It was a day of sadness and reflection, but also a time of hope for the future as Ngati Koata settled its historic grievances with the Crown.
The top of the south iwi signed the deed of settlement on its Treaty of Waitangi claim at Whakatu Marae in Nelson yesterday.
Te Atiawa o Te Waka-a-Maui also signed its deed of settlement at Picton's Waikawa Marae yesterday.
Both iwi received an apology from the Crown yesterday, which acknowledged that its actions had resulted in the iwi suffering greatly and being alienated from their land. The Crown said it hoped its apology and redress package would mark new relationships with both iwi.
Ngati Koata kuia Priscilla Paul said yesterday was a "wonderful day" of mixed emotions.
She was sad that the compensation the iwi had received in no way reflected the amount it had lost, but she was pleased that the long process of negotiation had come to an end.
She and her sister Lovey Gieger were founding members of the Ngati Koata Trust.
Eparaima Hippolite, 77, said the day was "big".
"I have been crying a lot."
Tearatangata Kotua, 80, said the day was "something we have been waiting for, for a long time".
Ngati Koata Trust chair Jeanette Grace said the signing was a momentous occasion in what had been a long and arduous process.
"On this day, we honour the memory of the tupuna [forebears] who walked this journey before us, we honour our kaumatua, and we thank those who have worked tirelessly to achieve this outcome.
"It represents a new beginning for our iwi. We can lay grievances to rest and focus on growth and development."
Claims negotiator Roma Hippolite paid tribute to all the iwi members, past and present, who had made yesterday possible.
He said that 17 years ago tomorrow, the Ngati Koata Trust filed its statement of claim. Ngati Koata had suffered many grievances at the hands of the Crown.
"They are well documented, and it is good that the Crown has acknowledged that it failed to treat us as equal citizens.
"The settlement of Ngati Koata claims, along with those of other iwi in the top of the South Island, would be beneficial to the entire community.
"We are excited. Today, we celebrate a significant milestone. Today, we remember the pain of our tupuna. Tomorrow, we go back to work."
Mr Hippolite said the media would make much of the financial settlement, but "the real story is our people have generously accepted a settlement which is 2 to 3 per cent of our loss".
He said Treaty Negotiations Minister Chris Finlayson was as "caring and fair" as a politician could be.
Mr Finlayson said he was tempted to say "hallelujah", but it was a formal occasion.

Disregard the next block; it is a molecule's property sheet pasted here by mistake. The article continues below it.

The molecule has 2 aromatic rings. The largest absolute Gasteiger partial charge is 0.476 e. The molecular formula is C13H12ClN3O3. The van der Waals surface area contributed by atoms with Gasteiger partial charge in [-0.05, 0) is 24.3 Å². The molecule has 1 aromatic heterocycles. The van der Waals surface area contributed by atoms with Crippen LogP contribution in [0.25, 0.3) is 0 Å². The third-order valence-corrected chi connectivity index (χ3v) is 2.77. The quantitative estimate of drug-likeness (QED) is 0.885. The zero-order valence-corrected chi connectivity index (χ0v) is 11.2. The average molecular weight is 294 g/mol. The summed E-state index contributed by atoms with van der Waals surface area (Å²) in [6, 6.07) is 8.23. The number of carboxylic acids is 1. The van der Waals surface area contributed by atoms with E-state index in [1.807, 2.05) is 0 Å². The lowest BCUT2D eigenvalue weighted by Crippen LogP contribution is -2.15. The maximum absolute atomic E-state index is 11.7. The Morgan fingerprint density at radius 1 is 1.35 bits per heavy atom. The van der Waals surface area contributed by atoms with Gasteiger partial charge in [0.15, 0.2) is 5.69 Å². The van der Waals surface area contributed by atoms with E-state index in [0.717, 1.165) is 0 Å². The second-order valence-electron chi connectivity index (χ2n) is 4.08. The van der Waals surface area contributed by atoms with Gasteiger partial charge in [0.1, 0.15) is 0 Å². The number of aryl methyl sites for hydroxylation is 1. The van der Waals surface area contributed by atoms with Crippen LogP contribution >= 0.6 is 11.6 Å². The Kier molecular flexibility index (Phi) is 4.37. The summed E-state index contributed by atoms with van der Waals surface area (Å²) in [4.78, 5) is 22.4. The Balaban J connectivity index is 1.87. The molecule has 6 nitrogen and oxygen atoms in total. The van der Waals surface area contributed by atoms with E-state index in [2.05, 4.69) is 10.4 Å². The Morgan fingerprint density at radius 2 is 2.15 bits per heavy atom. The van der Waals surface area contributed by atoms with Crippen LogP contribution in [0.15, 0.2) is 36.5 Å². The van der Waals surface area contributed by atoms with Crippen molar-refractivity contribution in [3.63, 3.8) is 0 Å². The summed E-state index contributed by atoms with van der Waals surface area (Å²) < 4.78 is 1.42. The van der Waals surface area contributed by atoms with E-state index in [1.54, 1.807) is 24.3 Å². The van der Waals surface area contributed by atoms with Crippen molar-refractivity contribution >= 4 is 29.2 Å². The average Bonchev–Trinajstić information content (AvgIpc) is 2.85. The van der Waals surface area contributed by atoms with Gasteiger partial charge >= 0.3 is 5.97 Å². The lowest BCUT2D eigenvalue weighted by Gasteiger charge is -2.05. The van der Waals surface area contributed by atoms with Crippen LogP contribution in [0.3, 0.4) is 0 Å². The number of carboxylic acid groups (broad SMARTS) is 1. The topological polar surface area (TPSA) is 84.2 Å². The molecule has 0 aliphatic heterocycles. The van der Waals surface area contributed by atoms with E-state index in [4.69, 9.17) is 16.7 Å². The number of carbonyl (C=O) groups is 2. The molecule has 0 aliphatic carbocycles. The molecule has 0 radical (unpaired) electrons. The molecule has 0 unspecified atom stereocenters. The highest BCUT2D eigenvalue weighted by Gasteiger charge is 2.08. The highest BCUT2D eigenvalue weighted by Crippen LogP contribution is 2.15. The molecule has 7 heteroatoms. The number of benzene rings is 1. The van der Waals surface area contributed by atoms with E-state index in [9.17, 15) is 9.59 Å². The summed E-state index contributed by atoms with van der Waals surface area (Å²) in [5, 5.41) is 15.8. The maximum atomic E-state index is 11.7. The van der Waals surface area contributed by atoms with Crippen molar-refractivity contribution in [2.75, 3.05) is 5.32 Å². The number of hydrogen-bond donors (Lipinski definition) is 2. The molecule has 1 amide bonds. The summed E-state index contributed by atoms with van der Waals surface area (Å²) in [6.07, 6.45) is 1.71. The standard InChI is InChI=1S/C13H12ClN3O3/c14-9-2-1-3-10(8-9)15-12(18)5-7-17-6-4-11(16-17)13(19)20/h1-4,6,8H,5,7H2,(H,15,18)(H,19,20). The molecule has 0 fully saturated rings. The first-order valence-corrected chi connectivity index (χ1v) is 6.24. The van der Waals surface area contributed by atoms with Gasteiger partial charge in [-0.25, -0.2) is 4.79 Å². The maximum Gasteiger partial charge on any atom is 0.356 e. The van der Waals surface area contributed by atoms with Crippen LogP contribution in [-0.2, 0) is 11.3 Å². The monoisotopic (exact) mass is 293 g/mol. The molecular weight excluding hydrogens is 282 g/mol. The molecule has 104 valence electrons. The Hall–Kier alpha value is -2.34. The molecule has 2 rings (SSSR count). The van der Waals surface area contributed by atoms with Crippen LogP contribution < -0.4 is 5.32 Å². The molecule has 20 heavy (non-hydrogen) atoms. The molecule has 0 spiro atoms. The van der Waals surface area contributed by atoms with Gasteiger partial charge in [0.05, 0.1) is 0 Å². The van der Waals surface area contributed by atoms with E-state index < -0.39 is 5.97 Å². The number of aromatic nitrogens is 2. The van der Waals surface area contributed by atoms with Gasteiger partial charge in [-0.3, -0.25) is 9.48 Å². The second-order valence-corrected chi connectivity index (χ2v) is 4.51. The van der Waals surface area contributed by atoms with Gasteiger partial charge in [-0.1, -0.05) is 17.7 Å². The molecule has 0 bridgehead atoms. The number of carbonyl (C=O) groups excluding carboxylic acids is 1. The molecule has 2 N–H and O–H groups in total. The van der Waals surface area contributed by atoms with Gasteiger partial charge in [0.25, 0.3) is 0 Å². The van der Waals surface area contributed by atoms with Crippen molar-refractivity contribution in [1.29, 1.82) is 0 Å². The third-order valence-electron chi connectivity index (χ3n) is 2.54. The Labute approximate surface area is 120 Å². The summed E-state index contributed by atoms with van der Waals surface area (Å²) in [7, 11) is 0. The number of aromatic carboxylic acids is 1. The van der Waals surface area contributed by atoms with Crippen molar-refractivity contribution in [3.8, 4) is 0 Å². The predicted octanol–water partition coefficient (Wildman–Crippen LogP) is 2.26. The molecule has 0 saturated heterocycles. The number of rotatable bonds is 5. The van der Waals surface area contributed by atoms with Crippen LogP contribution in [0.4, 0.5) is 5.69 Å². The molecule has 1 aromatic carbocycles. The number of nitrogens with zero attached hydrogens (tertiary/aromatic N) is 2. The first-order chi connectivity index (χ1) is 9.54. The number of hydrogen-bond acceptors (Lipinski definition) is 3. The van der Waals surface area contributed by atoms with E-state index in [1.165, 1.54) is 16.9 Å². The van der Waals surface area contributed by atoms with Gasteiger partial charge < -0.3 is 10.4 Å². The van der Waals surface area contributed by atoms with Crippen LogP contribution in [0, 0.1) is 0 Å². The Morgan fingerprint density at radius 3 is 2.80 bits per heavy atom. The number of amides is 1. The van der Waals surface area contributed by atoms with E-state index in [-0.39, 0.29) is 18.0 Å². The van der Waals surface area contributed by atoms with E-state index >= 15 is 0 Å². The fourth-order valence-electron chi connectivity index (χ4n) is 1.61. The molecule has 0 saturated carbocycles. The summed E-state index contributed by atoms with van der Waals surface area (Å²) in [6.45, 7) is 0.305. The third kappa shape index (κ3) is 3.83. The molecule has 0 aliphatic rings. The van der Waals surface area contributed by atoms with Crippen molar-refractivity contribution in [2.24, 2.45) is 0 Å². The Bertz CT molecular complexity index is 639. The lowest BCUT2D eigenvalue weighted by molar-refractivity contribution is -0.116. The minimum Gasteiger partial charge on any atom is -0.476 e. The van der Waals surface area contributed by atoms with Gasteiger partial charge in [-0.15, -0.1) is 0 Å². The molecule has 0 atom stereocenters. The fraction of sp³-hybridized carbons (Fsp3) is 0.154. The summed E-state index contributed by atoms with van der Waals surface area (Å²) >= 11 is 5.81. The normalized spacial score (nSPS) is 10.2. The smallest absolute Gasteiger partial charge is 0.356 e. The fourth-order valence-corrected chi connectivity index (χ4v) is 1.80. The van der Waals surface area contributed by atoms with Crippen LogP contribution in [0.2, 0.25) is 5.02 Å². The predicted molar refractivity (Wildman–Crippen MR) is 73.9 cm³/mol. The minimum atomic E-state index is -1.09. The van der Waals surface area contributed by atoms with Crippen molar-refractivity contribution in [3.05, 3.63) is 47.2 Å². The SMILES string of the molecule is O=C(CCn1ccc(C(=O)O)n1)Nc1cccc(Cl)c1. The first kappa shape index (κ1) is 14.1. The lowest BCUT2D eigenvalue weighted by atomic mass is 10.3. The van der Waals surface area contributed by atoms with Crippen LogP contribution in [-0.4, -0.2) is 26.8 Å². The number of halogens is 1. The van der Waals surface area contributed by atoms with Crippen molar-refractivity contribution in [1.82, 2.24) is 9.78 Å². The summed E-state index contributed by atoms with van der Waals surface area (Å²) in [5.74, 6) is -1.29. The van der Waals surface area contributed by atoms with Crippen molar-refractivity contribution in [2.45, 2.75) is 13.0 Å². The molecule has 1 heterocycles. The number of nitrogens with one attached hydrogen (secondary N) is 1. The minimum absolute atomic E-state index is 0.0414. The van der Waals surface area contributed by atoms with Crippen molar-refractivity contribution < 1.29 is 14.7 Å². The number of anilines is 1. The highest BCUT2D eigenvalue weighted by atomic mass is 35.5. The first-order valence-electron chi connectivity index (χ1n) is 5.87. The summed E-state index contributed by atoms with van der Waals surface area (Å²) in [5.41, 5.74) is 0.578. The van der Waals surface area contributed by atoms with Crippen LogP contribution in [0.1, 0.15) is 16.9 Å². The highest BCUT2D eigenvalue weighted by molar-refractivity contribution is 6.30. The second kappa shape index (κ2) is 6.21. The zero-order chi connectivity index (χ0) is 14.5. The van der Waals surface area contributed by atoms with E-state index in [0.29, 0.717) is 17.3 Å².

He said negotiations in the top of the south were complicated due to the eight iwi with claims to the area.
He said that in 1840, when the Crown signed the Treaty with Ngati Koata, it entered into a relationship based on hope and mutual respect, but the Crown had not always fulfilled its obligations, and it apologised for this.
The Crown's actions had left Ngati Koata virtually landless and alienated from most of its sacred sites. Being marginalised from the economic development of the top of the south had devastating consequences on the iwi's social, cultural and spiritual wellbeing.
The apology to Te Atiawa said the Crown profoundly regretted and apologised for its actions which left the iwi virtually landless in Te Tau Ihu (the top of the south). It had failed to respect the iwi's rangatiratanga, and its actions had undermined the iwi's social and traditional structures, and its autonomy and ability to exercise its customary rights and responsibilities.
"Today, we have signed settlements with two iwi in the complex top of the South Island region. It shows that Crown and iwi, working together, can resolve historical grievances and build an economic platform that benefits iwi and the wider community," Mr Finlayson said.
The deeds now need to be passed as legislation, to be introduced next year.
Cultural and financial redress to Ngati Koata Vesting of eight sites of cultural and spiritual significance, and cultural redress instruments. Financial and commercial redress of $11.76 million. Ngati Koata Trust has elected to buy 9080 hectares of Crown forest licensed land and Maitai School, Nayland College, the Stoke community police station and the Department of Conservation Renwick area office on settlement. The right of deferred selection for three years of another 16 Crown-owned properties. First refusal for 169 years over a number of Housing NZ properties. First refusal for 100 years over other core Crown properties. Cultural redress, including recognition of the strong association Ngati Koata have with Rangitoto ki te Tonga/D'Urville Island, Takapourewa/Stephens Island, Whakaterepapanui Island and French Pass. Cultural and financial redress to Te Atiawa Valued at $20 million, with a cash component of $11.3 million. 100 per cent ownership of the Queen Charlotte Forest in Tory Channel, excluding 16ha. Rai Valley Forest from Havelock to Whangamoa. Golden Downs West 14 Forest. 50 per cent of the upper Motueka West 11 Forest. 50 per cent of the Golden Downs 12 Forest. 33.3 per cent of the Motueka 16 and 17 forests. This land has a total value of approximately $6 million. Te Atiawa has elected to buy Nelson's Army Drill Hall, the Picton police station, the Motueka Department of Conservation building, and Golden Bay High School shared 50 per cent with Ngati Tama. Cultural redress: Kaitiaki (guardianship) of Queen Charlotte Sound conservation. The Crown will acknowledge Te Atiawa values over other sites.
- The Nelson Mail
Does Nelson deserve to be classed as a city?Related story: (See story)